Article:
Expression patterns of Id1, Id2, and Id3 are highly related but distinct from that of Id4 during mouse embryogenesis.
ABSTRACT The murine dominant negative helix-loop-helix (dnHLH) proteins inhibit the activities of bHLH transcription factors in diverse cell lineages (Benezra et al.  Cell 61:49-59; Christy et al  Proc. Natl. Acad. Sci. U.S.A. 88:1815-1819; Sun et al  Mol. Cell Biol. 11: 5603-5611; Riechmann et al.  Nucleic Acids Res. 22:749-755). Currently, there are four members in the dnHLH family, Id1, Id2, Id3, and Id4. In this report, we have performed a detailed comparative in situ hybridization analysis to examine their expression pattern during post-gastrulational mouse development. Id1, 2, and 3 are expressed in multiple tissues, whereas Id4 expression can only be detected in neuronal tissues and in the ventral portion of the epithelium of the developing stomach. The regions where Id1-3 genes are expressed, such as gut, lung, kidney, tooth, whisker, and several glandular structures, are undergoing active morphogenetic activities. The expression patterns of Id1, 2, and 3 overlap in many organs, except in the tissue derived from primitive gut. In the latter, Id1 and Id3 signals are detected in the mesenchyme surrounding the epithelium, whereas Id2 is expressed within the epithelium. The difference in the patterns of expressions of Id2-3 and Id4 suggest that the dominant negative transcriptional activity of these two subclasses of the Id family may have different physiological consequences.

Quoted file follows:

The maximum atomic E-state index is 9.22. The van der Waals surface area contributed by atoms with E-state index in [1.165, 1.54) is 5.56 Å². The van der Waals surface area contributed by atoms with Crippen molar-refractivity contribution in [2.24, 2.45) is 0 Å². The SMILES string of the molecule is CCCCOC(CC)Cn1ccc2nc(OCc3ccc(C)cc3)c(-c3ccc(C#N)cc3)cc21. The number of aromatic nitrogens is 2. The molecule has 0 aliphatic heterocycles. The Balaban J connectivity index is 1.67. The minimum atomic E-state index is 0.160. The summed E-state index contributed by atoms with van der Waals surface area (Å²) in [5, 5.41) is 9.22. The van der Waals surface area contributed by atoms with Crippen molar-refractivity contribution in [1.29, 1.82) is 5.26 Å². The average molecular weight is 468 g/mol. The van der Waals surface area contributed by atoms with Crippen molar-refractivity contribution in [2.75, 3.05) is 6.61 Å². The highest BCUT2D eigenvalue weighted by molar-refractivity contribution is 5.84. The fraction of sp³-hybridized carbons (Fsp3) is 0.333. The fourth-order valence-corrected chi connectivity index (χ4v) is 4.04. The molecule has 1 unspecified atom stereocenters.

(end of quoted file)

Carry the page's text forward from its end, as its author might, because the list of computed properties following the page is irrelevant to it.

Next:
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ABSTRACT: A miRNAs profiling on a group of familial and sporadic breast cancers showed that miRNA-342 was significantly associated with estrogen receptor (ER) levels. To investigate at functional level the role of miR-342 in the pathogenesis of breast cancer, we focused our attention on its "in silico" predicted putative target gene ID4, a transcription factor of the helix-loop-helix protein family whose expression is inversely correlated with that of ER. ID4 is expressed in breast cancer and can negatively regulate BRCA1 expression. Our results showed an inverse correlation between ID4 and miR-342 as well as between ID4 and BRCA1 expression. We functionally validated the interaction between ID4 and miR-342 in a reporter Luciferase system. Based on these findings, we hypothesized that regulation of ID4 mediated by miR-342 could be involved in the pathogenesis of breast cancer by downregulating BRCA1 expression. We functionally demonstrated the interactions between miR-342, ID4 and BRCA1 in a model provided by ER-negative MDA-MB-231 breast cancer cell line that presented high levels of ID4. Overexpression of miR-342 in these cells reduced ID4 and increased BRCA1 expression, supporting a possible role of this mechanism in breast cancer. In the ER-positive MCF7 and in the BRCA1-mutant HCC1937 cell lines miR-342 over-expression only reduced ID4. In the cohort of patients we studied, a correlation between miR-342 and BRCA1 expression was found in the ER-negative cases. As ER-negative cases were mainly BRCA1-mutant, we speculate that the mechanism we demonstrated could be involved in the decreased expression of BRCA1 frequently observed in non BRCA1-mutant breast cancers and could be implicated as a causal factor in part of the familial cases grouped in the heterogeneous class of non BRCA1 or BRCA2-mutant cases (BRCAx). To validate this hypothesis, the study should be extended to a larger cohort of ER-negative cases, including those belonging to the BRCAx class.PLoS ONE 01/2014; 9(1):e87039. · 3.73 Impact Factor